In early 2018, I was set to begin my fifth year working at Artsy. Something about my imminent Artsyversary had me
thinking about my role within the Engineering team. Not my role as an engineer per se, but my role as a
colleague. This is the longest I've ever worked for one company, and as Artsy started growing the team last year,
I wanted to leverage my impact as a longtime colleague to help scale its culture.
Artsy collects quarterly, anonymous, company-wide surveys through Culture Amp to determine how everyone is
doing. These are great for answering quantitative questions about the team, like "how engaged are we on average?",
and I always check out the breakdown of answers in the Engineering team. But there's something unsatisfying about
these reports – they're super-valuable, but they feel impersonal to me.
If I wanted to leverage my impact, I needed to play to my strengths and interests. I'm keenly interested in people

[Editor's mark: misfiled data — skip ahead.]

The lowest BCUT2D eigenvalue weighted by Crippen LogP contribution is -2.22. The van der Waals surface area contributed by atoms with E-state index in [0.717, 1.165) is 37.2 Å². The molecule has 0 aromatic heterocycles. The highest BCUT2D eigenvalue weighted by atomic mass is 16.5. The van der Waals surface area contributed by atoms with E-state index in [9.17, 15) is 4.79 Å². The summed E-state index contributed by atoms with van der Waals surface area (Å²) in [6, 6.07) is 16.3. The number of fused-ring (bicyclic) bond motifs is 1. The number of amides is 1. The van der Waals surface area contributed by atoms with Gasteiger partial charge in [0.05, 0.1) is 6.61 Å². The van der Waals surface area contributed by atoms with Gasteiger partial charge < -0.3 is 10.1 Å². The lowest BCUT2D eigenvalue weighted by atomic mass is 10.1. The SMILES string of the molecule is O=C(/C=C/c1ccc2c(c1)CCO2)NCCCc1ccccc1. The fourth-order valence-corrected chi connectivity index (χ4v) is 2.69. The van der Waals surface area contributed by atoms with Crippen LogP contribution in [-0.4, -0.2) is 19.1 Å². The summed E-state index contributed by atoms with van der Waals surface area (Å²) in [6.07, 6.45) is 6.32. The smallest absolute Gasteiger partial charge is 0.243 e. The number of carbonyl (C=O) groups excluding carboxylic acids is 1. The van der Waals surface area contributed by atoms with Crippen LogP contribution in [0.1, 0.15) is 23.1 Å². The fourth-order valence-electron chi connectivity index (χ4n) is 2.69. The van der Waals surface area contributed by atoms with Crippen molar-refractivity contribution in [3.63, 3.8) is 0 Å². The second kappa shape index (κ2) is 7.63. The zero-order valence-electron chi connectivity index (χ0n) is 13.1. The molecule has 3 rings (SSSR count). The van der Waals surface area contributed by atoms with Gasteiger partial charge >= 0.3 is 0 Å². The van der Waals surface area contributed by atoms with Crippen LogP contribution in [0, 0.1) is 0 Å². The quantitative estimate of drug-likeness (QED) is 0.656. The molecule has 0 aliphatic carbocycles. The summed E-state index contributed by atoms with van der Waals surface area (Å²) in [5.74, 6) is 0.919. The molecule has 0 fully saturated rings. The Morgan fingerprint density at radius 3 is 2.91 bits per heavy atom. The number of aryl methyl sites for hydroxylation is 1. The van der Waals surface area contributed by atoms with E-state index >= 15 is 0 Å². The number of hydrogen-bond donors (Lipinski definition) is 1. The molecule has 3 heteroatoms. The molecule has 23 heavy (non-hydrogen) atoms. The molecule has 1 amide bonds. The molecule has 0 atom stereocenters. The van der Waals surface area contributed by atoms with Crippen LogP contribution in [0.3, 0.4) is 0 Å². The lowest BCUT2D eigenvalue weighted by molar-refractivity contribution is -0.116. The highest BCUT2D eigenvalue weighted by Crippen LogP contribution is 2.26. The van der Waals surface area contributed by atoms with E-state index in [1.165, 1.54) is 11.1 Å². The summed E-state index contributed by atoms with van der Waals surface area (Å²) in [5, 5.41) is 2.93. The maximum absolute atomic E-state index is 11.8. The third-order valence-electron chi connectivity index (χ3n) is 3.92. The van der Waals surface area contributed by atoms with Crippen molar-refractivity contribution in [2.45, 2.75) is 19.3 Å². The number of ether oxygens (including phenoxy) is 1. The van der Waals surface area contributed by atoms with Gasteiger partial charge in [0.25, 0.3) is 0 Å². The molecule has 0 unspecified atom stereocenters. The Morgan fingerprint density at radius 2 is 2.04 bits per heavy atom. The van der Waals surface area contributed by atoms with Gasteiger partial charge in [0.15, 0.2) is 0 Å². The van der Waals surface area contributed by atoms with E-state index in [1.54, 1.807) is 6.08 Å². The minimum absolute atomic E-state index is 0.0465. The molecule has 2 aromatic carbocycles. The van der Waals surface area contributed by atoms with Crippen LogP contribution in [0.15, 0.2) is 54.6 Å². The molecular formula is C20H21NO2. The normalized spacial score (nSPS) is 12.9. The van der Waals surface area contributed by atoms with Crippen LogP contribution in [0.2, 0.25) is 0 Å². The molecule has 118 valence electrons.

– as individuals – so I decided that the best way for me to contribute to the team was to get to know everyone as
individuals. To become someone the team could talk to. Someone outside the typical manager/employee structure, who
could use their history at Artsy to answer questions (or at least point them in the right direction).
So, I set off on a project to meet with every member of Artsy's Engineering team for a one-on-one. With no explicit
goals or expectations, but in line with Artsy's People are Paramount value, I got to know my colleagues
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